The Right To Own Property as Enshrined in the Kenyan Constitution
By Juma / Published October 8, 2017 | 6:59 am
Did you know that the Constitution gives you the right to own property of any proportion in any part of the country? Well, Article 40 of the Constitution has everything covered for you.
(1) Subject to Article 65, every person has the right, either individually or in association with others, to acquire and own property–
(a) of any description; and
(b) in any part of Kenya.
(2) Parliament shall not enact a law that permits the State or any person–
(a) to arbitrarily deprive a person of property of any description or of any interest in, or right over, any property of any description; or
(b) to limit, or in any way restrict the enjoyment of any right under this Article on the basis of any of the grounds specified or contemplated in Article 27 (4).
(3) The State shall not deprive a person of property of any description, or of any interest in, or right over, property of any description, unless the deprivation–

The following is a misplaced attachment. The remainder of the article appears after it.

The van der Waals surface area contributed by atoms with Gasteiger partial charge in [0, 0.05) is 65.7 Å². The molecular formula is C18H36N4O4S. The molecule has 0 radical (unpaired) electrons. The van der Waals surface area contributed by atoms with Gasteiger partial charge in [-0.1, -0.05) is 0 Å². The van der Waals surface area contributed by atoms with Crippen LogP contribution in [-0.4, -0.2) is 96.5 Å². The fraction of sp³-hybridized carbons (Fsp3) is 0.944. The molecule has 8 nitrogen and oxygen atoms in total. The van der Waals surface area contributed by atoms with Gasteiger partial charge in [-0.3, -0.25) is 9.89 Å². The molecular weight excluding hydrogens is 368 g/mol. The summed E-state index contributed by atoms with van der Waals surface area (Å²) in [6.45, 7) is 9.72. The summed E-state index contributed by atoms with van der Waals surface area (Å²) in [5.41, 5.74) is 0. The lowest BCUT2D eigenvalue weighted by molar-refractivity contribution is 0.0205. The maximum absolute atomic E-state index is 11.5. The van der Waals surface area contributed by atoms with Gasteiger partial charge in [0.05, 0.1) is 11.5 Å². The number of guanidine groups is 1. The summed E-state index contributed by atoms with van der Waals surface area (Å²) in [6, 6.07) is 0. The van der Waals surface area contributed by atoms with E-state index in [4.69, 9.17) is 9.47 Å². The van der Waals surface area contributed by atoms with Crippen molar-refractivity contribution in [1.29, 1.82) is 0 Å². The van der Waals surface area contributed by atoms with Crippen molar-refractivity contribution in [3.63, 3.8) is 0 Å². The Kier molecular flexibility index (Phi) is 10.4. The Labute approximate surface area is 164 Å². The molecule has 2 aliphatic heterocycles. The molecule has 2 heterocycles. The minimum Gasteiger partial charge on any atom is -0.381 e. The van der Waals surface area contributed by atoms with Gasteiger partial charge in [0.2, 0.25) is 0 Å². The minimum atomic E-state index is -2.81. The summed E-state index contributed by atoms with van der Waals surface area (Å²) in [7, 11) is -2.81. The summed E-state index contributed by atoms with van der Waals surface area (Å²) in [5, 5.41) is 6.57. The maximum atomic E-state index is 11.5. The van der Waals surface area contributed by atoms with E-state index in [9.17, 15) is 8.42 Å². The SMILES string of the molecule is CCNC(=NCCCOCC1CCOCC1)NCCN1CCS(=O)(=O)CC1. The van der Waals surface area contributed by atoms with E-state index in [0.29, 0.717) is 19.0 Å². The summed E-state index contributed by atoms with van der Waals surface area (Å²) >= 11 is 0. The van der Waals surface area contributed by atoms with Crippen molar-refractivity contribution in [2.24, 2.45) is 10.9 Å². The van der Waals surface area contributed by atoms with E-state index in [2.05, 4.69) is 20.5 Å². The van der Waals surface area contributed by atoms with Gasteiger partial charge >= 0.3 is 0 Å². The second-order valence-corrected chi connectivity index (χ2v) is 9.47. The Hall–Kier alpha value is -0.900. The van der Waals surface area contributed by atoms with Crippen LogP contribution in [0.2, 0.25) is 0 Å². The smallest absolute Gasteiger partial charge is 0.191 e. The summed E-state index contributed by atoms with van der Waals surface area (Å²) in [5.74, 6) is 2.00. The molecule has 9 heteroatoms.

(a) results from an acquisition of land or an interest in land or a conversion of an interest in land, or title to land, in accordance with Chapter Five; or
(b) is for a public purpose or in the public interest and is carried out in accordance with this Constitution and any Act of Parliament that–
(i) requires prompt payment in full, of just compensation to the person; and
(ii) allows any person who has an interest in, or right over, that property a right of access to a court of law.
(4) Provision may be made for compensation to be paid to occupants in good faith of land acquired under clause (3) who may not hold title to the land.
(5) The State shall support, promote and protect the intellectual property rights of the people of Kenya.
(6) The rights under this Article do not extend to any property that has been found to have been unlawfully acquired.
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